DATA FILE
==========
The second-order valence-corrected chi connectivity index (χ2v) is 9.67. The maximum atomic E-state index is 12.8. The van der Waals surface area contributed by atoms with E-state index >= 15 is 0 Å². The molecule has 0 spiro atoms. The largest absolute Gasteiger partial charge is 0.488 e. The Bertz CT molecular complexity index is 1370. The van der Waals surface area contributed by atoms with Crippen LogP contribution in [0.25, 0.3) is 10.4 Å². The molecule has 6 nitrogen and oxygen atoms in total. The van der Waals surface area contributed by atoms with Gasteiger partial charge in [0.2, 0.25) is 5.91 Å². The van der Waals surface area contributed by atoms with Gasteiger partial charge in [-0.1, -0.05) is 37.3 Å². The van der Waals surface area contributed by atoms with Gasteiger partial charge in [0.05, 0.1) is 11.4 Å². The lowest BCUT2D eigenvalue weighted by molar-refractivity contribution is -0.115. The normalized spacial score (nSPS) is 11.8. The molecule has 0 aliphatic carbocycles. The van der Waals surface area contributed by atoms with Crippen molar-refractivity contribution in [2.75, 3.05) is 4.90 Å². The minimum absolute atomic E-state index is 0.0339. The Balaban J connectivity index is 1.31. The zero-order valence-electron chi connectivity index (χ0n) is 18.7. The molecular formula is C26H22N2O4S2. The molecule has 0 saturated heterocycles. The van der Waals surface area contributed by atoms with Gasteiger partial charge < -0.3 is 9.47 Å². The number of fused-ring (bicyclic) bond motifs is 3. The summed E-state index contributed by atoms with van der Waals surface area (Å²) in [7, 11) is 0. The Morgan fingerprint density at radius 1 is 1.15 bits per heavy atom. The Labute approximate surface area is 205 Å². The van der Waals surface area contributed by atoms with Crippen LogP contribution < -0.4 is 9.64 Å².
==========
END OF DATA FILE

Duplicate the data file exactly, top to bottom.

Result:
The second-order valence-corrected chi connectivity index (χ2v) is 9.67. The maximum atomic E-state index is 12.8. The van der Waals surface area contributed by atoms with E-state index >= 15 is 0 Å². The molecule has 0 spiro atoms. The largest absolute Gasteiger partial charge is 0.488 e. The Bertz CT molecular complexity index is 1370. The van der Waals surface area contributed by atoms with Crippen LogP contribution in [0.25, 0.3) is 10.4 Å². The molecule has 6 nitrogen and oxygen atoms in total. The van der Waals surface area contributed by atoms with Gasteiger partial charge in [0.2, 0.25) is 5.91 Å². The van der Waals surface area contributed by atoms with Gasteiger partial charge in [-0.1, -0.05) is 37.3 Å². The van der Waals surface area contributed by atoms with Gasteiger partial charge in [0.05, 0.1) is 11.4 Å². The lowest BCUT2D eigenvalue weighted by molar-refractivity contribution is -0.115. The normalized spacial score (nSPS) is 11.8. The molecule has 0 aliphatic carbocycles. The van der Waals surface area contributed by atoms with Crippen molar-refractivity contribution in [2.75, 3.05) is 4.90 Å². The minimum absolute atomic E-state index is 0.0339. The Balaban J connectivity index is 1.31. The zero-order valence-electron chi connectivity index (χ0n) is 18.7. The molecular formula is C26H22N2O4S2. The molecule has 0 saturated heterocycles. The van der Waals surface area contributed by atoms with Gasteiger partial charge < -0.3 is 9.47 Å². The number of fused-ring (bicyclic) bond motifs is 3. The summed E-state index contributed by atoms with van der Waals surface area (Å²) in [7, 11) is 0. The Morgan fingerprint density at radius 1 is 1.15 bits per heavy atom. The Labute approximate surface area is 205 Å². The van der Waals surface area contributed by atoms with Crippen LogP contribution < -0.4 is 9.64 Å².